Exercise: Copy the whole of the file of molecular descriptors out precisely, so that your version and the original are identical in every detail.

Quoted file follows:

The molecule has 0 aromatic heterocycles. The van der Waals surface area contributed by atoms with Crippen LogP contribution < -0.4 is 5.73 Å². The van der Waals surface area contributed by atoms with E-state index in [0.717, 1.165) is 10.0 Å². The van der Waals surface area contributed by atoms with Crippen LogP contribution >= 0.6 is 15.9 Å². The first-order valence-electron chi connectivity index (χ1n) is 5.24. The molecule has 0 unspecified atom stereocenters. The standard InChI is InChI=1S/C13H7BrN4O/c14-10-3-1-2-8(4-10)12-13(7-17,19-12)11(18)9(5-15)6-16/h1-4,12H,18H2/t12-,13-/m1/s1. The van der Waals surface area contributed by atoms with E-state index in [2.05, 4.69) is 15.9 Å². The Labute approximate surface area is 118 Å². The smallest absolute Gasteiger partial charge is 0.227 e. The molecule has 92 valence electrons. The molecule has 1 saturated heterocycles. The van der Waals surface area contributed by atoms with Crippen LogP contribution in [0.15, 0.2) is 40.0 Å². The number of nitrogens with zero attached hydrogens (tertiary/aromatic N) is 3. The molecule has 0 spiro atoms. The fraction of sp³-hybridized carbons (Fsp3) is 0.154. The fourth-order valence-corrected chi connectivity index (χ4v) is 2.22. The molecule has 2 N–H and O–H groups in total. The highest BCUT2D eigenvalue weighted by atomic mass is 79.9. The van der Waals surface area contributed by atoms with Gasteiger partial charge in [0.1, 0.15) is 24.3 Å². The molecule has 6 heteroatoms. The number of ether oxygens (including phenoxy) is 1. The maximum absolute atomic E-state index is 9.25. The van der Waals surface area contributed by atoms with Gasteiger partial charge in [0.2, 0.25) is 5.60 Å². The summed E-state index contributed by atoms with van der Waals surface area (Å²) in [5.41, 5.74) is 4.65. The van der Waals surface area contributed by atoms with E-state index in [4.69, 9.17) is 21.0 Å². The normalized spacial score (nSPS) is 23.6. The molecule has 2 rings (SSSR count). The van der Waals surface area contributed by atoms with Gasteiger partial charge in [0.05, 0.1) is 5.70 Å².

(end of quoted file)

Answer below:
The molecule has 0 aromatic heterocycles. The van der Waals surface area contributed by atoms with Crippen LogP contribution < -0.4 is 5.73 Å². The van der Waals surface area contributed by atoms with E-state index in [0.717, 1.165) is 10.0 Å². The van der Waals surface area contributed by atoms with Crippen LogP contribution >= 0.6 is 15.9 Å². The first-order valence-electron chi connectivity index (χ1n) is 5.24. The molecule has 0 unspecified atom stereocenters. The standard InChI is InChI=1S/C13H7BrN4O/c14-10-3-1-2-8(4-10)12-13(7-17,19-12)11(18)9(5-15)6-16/h1-4,12H,18H2/t12-,13-/m1/s1. The van der Waals surface area contributed by atoms with E-state index in [2.05, 4.69) is 15.9 Å². The Labute approximate surface area is 118 Å². The smallest absolute Gasteiger partial charge is 0.227 e. The molecule has 92 valence electrons. The molecule has 1 saturated heterocycles. The van der Waals surface area contributed by atoms with Crippen LogP contribution in [0.15, 0.2) is 40.0 Å². The number of nitrogens with zero attached hydrogens (tertiary/aromatic N) is 3. The molecule has 0 spiro atoms. The fraction of sp³-hybridized carbons (Fsp3) is 0.154. The fourth-order valence-corrected chi connectivity index (χ4v) is 2.22. The molecule has 2 N–H and O–H groups in total. The highest BCUT2D eigenvalue weighted by atomic mass is 79.9. The van der Waals surface area contributed by atoms with Gasteiger partial charge in [0.1, 0.15) is 24.3 Å². The molecule has 6 heteroatoms. The number of ether oxygens (including phenoxy) is 1. The maximum absolute atomic E-state index is 9.25. The van der Waals surface area contributed by atoms with Gasteiger partial charge in [0.2, 0.25) is 5.60 Å². The summed E-state index contributed by atoms with van der Waals surface area (Å²) in [5.41, 5.74) is 4.65. The van der Waals surface area contributed by atoms with E-state index in [4.69, 9.17) is 21.0 Å². The normalized spacial score (nSPS) is 23.6. The molecule has 2 rings (SSSR count). The van der Waals surface area contributed by atoms with Gasteiger partial charge in [0.05, 0.1) is 5.70 Å².